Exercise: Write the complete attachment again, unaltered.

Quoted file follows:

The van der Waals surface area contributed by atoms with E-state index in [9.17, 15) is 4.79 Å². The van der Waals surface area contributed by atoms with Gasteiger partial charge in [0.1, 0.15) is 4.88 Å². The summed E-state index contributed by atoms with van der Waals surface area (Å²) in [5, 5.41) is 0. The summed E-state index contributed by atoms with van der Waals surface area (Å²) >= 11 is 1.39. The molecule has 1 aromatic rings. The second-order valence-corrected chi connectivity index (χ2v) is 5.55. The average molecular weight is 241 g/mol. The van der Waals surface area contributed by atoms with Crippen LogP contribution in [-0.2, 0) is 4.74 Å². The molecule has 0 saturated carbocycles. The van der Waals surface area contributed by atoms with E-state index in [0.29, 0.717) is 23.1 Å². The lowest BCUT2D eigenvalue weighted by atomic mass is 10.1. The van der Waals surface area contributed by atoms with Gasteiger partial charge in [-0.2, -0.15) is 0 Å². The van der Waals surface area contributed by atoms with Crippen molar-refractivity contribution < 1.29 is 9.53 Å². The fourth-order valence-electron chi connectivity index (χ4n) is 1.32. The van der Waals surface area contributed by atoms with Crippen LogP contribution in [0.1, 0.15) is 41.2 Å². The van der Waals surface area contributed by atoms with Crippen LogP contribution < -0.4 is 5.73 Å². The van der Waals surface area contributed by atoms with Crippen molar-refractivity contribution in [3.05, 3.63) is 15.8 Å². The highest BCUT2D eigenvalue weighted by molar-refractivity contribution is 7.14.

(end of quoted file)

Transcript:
The van der Waals surface area contributed by atoms with E-state index in [9.17, 15) is 4.79 Å². The van der Waals surface area contributed by atoms with Gasteiger partial charge in [0.1, 0.15) is 4.88 Å². The summed E-state index contributed by atoms with van der Waals surface area (Å²) in [5, 5.41) is 0. The summed E-state index contributed by atoms with van der Waals surface area (Å²) >= 11 is 1.39. The molecule has 1 aromatic rings. The second-order valence-corrected chi connectivity index (χ2v) is 5.55. The average molecular weight is 241 g/mol. The van der Waals surface area contributed by atoms with Crippen LogP contribution in [-0.2, 0) is 4.74 Å². The molecule has 0 saturated carbocycles. The van der Waals surface area contributed by atoms with E-state index in [0.29, 0.717) is 23.1 Å². The lowest BCUT2D eigenvalue weighted by atomic mass is 10.1. The van der Waals surface area contributed by atoms with Gasteiger partial charge in [-0.2, -0.15) is 0 Å². The van der Waals surface area contributed by atoms with Crippen molar-refractivity contribution < 1.29 is 9.53 Å². The fourth-order valence-electron chi connectivity index (χ4n) is 1.32. The van der Waals surface area contributed by atoms with Crippen LogP contribution in [0.1, 0.15) is 41.2 Å². The van der Waals surface area contributed by atoms with Crippen LogP contribution < -0.4 is 5.73 Å². The van der Waals surface area contributed by atoms with Crippen molar-refractivity contribution in [3.05, 3.63) is 15.8 Å². The highest BCUT2D eigenvalue weighted by molar-refractivity contribution is 7.14.